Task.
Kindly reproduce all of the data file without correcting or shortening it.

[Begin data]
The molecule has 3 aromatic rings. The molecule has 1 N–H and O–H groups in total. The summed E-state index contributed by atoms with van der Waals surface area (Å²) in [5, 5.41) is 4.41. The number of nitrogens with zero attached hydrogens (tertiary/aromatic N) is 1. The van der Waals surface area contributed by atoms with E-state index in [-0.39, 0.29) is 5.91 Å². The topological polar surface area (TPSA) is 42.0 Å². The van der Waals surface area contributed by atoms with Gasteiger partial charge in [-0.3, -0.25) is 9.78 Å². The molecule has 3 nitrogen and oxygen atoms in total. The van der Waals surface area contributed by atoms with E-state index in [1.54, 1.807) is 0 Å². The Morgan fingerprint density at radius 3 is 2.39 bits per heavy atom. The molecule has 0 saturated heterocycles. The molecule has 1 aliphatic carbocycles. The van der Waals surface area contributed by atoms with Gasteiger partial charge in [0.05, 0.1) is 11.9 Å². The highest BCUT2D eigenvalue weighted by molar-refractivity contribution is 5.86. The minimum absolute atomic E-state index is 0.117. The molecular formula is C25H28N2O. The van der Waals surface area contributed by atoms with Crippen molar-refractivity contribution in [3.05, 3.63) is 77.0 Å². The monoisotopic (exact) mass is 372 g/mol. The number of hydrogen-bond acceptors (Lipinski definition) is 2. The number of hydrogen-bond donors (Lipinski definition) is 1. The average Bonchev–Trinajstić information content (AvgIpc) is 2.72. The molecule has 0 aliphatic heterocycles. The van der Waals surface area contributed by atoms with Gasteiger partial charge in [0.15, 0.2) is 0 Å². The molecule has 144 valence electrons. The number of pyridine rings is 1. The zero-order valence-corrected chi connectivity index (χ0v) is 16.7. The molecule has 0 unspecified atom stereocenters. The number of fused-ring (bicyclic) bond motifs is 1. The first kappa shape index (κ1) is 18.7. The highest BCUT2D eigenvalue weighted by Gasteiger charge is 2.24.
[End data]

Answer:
The molecule has 3 aromatic rings. The molecule has 1 N–H and O–H groups in total. The summed E-state index contributed by atoms with van der Waals surface area (Å²) in [5, 5.41) is 4.41. The number of nitrogens with zero attached hydrogens (tertiary/aromatic N) is 1. The van der Waals surface area contributed by atoms with E-state index in [-0.39, 0.29) is 5.91 Å². The topological polar surface area (TPSA) is 42.0 Å². The van der Waals surface area contributed by atoms with Gasteiger partial charge in [-0.3, -0.25) is 9.78 Å². The molecule has 3 nitrogen and oxygen atoms in total. The van der Waals surface area contributed by atoms with E-state index in [1.54, 1.807) is 0 Å². The Morgan fingerprint density at radius 3 is 2.39 bits per heavy atom. The molecule has 0 saturated heterocycles. The molecule has 1 aliphatic carbocycles. The van der Waals surface area contributed by atoms with Gasteiger partial charge in [0.05, 0.1) is 11.9 Å². The highest BCUT2D eigenvalue weighted by molar-refractivity contribution is 5.86. The minimum absolute atomic E-state index is 0.117. The molecular formula is C25H28N2O. The van der Waals surface area contributed by atoms with Crippen molar-refractivity contribution in [3.05, 3.63) is 77.0 Å². The monoisotopic (exact) mass is 372 g/mol. The number of hydrogen-bond acceptors (Lipinski definition) is 2. The number of hydrogen-bond donors (Lipinski definition) is 1. The average Bonchev–Trinajstić information content (AvgIpc) is 2.72. The molecule has 0 aliphatic heterocycles. The van der Waals surface area contributed by atoms with Gasteiger partial charge in [0.15, 0.2) is 0 Å². The molecule has 144 valence electrons. The number of pyridine rings is 1. The zero-order valence-corrected chi connectivity index (χ0v) is 16.7. The molecule has 0 unspecified atom stereocenters. The number of fused-ring (bicyclic) bond motifs is 1. The first kappa shape index (κ1) is 18.7. The highest BCUT2D eigenvalue weighted by Gasteiger charge is 2.24.